They are trying to measure the cost of shelter, in particular, to avoid the distortion caused by the purchase price of investment properties. They use rental samples and reweight it to account for owners, which provides a better measure of the actual costs of shelter.

VangelV: This was done to hide the inflation contribution from rising home prices.

Huh? Rising home prices? What the heck?

VangelV: As I said, the methodology was changed in the 1990s.

The methodology is constantly improving.

Ron H: Central Banks are not ordinary investors, and aren't buying bonds for the return. Do you understand how money is created out of thin air?

Private investors are also buying U.S. bonds. And most nations won't sacrifice their own position in order to prop up the U.S.

Ron H: Do you understand that the massive amounts of new money, that have been injected into the economy, in misguided attempts to "stimulate" it, will lead to inflation?

There are two components, supply and demand. As there is no significant demand, there is no immediate threat of inflation. Inflation will only become a concern once the economy begins to grow. The key is to pivot from stimulus to repayment of debt. That will require discipline that the U.S. doesn't seem to exhibit.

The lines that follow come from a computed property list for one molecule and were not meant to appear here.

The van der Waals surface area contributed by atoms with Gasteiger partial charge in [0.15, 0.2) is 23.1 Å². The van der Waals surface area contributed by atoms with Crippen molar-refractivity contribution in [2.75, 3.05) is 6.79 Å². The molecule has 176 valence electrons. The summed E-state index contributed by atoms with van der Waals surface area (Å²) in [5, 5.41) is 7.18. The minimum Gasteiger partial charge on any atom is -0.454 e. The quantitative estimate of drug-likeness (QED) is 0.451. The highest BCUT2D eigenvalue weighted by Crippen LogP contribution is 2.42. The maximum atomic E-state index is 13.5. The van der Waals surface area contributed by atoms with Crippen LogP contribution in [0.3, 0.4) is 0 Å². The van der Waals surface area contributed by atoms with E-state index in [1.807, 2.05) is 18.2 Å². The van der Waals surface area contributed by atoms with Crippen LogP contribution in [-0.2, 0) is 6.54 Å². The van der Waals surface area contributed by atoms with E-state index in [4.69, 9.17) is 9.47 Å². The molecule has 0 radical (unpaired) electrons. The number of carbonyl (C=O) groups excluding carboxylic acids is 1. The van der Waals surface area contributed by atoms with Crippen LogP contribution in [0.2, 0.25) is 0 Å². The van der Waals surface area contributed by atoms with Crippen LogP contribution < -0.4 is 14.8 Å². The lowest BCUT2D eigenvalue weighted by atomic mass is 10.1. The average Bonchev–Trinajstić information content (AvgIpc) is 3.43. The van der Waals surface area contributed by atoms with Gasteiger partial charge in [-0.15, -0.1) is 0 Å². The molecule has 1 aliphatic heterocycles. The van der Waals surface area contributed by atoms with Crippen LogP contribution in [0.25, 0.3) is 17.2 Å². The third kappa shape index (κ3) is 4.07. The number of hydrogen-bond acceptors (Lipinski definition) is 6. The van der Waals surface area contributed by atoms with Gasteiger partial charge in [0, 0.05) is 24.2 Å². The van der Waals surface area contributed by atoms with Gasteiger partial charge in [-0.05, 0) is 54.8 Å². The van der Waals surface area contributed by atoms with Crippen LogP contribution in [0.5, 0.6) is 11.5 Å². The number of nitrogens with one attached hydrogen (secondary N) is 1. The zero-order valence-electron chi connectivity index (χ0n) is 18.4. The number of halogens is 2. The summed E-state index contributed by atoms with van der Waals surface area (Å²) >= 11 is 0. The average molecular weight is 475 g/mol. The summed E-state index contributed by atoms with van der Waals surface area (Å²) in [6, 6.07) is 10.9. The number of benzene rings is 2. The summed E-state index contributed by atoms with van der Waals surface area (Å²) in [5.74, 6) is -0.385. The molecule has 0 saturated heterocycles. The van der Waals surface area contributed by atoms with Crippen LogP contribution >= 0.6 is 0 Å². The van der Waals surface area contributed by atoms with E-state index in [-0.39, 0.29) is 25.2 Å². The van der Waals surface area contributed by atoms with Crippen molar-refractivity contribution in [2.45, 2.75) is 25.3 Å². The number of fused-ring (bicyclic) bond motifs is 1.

Ron H: Only Keynesians would refer to a drop in housing prices as deflation.

Shelter is certainly a component of most any measure of inflation.

Ron H: Of course housing prices are dropping. They were way too high due to a bubble created by easy credit and artificially low interest rates. A failure of government.

It was a classic bubble. It occurs when the price of a commodity becomes detached from its value. People buy it because the price is rising and can resell it for more, regardless of its underlying usefulness. The shadow market which created the demand existed largely outside the purview of regulators.

 
At 9/09/2011 7:37 AM, Blogger VangelV said...

That's my current strategy, but I'm not sure how to buy oil. In what form?

I would buy energy in the form of companies that have reserves in relatively safe areas of the world. Spread out your investments over several companies and several countries and you should be fine. And do not forget cash flow positive companies that produce coal, natural gas, and uranium.